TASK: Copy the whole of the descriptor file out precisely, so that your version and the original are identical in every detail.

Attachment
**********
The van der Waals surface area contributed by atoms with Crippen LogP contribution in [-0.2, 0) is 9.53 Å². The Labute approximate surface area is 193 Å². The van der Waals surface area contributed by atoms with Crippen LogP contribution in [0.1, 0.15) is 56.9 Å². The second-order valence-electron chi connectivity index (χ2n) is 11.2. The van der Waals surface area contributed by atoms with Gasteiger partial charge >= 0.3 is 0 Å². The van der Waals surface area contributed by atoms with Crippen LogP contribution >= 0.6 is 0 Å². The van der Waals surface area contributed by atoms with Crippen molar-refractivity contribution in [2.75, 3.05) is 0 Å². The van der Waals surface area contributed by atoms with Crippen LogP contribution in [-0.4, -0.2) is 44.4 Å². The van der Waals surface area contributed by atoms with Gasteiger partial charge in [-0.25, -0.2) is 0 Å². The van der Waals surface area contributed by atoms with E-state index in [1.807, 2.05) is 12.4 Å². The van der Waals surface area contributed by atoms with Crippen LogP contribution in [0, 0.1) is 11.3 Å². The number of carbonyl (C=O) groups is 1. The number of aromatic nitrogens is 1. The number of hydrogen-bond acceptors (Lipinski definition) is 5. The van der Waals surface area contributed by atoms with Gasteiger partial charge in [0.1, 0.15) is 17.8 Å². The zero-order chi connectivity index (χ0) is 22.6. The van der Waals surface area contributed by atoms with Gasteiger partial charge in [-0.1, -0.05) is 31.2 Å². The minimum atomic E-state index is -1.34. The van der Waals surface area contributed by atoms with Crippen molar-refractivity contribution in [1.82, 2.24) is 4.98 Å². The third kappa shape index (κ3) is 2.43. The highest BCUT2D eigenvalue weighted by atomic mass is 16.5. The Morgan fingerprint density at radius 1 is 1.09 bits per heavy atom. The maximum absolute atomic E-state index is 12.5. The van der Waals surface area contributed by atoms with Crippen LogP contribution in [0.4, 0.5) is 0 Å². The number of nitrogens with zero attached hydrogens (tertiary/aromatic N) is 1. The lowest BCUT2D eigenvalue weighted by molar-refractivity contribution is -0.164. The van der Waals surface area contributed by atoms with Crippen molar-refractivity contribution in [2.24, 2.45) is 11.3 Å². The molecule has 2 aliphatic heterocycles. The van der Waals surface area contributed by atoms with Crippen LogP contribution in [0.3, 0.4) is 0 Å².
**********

The van der Waals surface area contributed by atoms with Crippen LogP contribution in [-0.2, 0) is 9.53 Å². The Labute approximate surface area is 193 Å². The van der Waals surface area contributed by atoms with Crippen LogP contribution in [0.1, 0.15) is 56.9 Å². The second-order valence-electron chi connectivity index (χ2n) is 11.2. The van der Waals surface area contributed by atoms with Gasteiger partial charge >= 0.3 is 0 Å². The van der Waals surface area contributed by atoms with Crippen LogP contribution >= 0.6 is 0 Å². The van der Waals surface area contributed by atoms with Crippen molar-refractivity contribution in [2.75, 3.05) is 0 Å². The van der Waals surface area contributed by atoms with Crippen LogP contribution in [-0.4, -0.2) is 44.4 Å². The van der Waals surface area contributed by atoms with Gasteiger partial charge in [-0.25, -0.2) is 0 Å². The van der Waals surface area contributed by atoms with E-state index in [1.807, 2.05) is 12.4 Å². The van der Waals surface area contributed by atoms with Crippen LogP contribution in [0, 0.1) is 11.3 Å². The number of carbonyl (C=O) groups is 1. The number of aromatic nitrogens is 1. The number of hydrogen-bond acceptors (Lipinski definition) is 5. The van der Waals surface area contributed by atoms with Gasteiger partial charge in [0.1, 0.15) is 17.8 Å². The zero-order chi connectivity index (χ0) is 22.6. The van der Waals surface area contributed by atoms with Gasteiger partial charge in [-0.1, -0.05) is 31.2 Å². The minimum atomic E-state index is -1.34. The van der Waals surface area contributed by atoms with Crippen molar-refractivity contribution in [1.82, 2.24) is 4.98 Å². The third kappa shape index (κ3) is 2.43. The highest BCUT2D eigenvalue weighted by atomic mass is 16.5. The Morgan fingerprint density at radius 1 is 1.09 bits per heavy atom. The maximum absolute atomic E-state index is 12.5. The van der Waals surface area contributed by atoms with Crippen LogP contribution in [0.4, 0.5) is 0 Å². The number of nitrogens with zero attached hydrogens (tertiary/aromatic N) is 1. The lowest BCUT2D eigenvalue weighted by molar-refractivity contribution is -0.164. The van der Waals surface area contributed by atoms with Crippen molar-refractivity contribution in [2.24, 2.45) is 11.3 Å². The molecule has 2 aliphatic heterocycles. The van der Waals surface area contributed by atoms with Crippen LogP contribution in [0.3, 0.4) is 0 Å².